Far From The Madding Crowd
History matters. When Tottenham Hotspur beat Leicester City in the 1999 League Cup final they not only won a trophy but also qualified for Europe. Most would see this as being indicative of success. There was just one problem. The man at the helm was George Graham. Despite lifting a trophy in his first five months and playing some good football some of the fans were not convinced. They could not accept, in principle, a man who had won two league titles, two League Cups and an FA Cup with Arsenal. History was in the DNA; in the bones and the fabric of Tottenham Hotspur and part of that history was a bitter rivalry with Arsenal. Should such things be forgotten?
Birmingham City and Aston Villa first met on the 27th September in 1879 when Blues, known then as Small Heath Alliance, entertained Aston Villa at their Muntz Street ground. The Villa players are recorded to have objected to the state of the pitch and a disputed goal in a tie they lost 1-0. (Matthews, Tony October 2000. ‘Aston Villa’. The Encyclopedia of Birmingham City Football Club 1875-2000. p.17) Famous games against the blues include a 1925 reserve game featuring Villa legend signing Tom ‘Pongo’ Waring’ which drew a crowd of 23,000 and the final of the 1963 League Cup which Blues won 3-1 on aggregate. (Matthews, Tony 1995. Birmingham City: A Complete Record. Derby: Breedon Books. p.31.) If a reserve game in 1925 against the Blues can attract 23,000 fans then an ex-Birmingham City Manager who leaves us 6th from bottom in 2012 is probably not going to fare to well.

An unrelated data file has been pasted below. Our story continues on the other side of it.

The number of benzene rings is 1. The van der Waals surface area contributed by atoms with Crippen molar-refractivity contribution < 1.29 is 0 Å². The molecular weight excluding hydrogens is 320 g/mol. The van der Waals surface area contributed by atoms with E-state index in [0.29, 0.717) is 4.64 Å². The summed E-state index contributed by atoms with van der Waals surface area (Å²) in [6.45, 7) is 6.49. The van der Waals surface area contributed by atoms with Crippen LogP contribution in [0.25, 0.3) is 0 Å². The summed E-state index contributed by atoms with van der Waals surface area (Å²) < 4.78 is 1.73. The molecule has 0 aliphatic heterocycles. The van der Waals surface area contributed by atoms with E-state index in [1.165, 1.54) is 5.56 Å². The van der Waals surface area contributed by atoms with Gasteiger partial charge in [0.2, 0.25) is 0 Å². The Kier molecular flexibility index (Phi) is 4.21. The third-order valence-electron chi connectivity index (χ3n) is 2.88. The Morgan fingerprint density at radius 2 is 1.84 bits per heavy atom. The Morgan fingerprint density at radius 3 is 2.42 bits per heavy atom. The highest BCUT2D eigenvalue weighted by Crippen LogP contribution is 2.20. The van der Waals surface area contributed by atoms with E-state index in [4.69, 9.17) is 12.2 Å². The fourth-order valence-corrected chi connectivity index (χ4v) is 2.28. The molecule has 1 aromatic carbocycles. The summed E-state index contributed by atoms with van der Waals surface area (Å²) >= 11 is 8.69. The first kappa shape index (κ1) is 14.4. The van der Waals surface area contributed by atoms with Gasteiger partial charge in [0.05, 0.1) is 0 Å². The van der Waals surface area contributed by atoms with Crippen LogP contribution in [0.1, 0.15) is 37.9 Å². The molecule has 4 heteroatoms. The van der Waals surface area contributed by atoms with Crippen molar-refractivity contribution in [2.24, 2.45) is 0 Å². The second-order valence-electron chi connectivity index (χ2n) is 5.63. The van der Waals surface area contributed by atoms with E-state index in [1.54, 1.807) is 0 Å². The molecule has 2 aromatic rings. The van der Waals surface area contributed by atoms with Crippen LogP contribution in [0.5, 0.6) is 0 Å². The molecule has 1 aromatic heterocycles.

The media though can be a beast. At times they have portrayed us, for the purposes of good copy, as being simply hostile to McLeish because he managed Birmingham City: an irrational opposition based in sporting hatred, fuelled by an alcohol lashed mob of Villa boo boys would never give let up once he was appointed. To our credit, we did not immediately unfurl home made banners or stomp around the ground demanding his managerial head. We begrudgingly sat and watched, feeling perhaps that history had been worryingly ignored.
History, though, was not the only problem. Alex McLeish was not out first choice manager. Roberto Martinez, who was second choice to McLaren, was preferable but he chose to honour his contract with Wigan and his working relationship with Wigan and its magnificent owner, Dave Whelan so we turned instead to the former Birmingham manager. Straight away their was a feeling that we hadn’t got the manager that we wanted; that we had turned to McLeish, paying no heed to his previous affiliation. Thus, before a ball had been kicked a fan inquest began and the knives slowly came out. McLeish, after all, had failed to keep Blues in the top flight. He had managed our deadliest rivals and they had got relegated under his tenure. Though, how much should be read into this?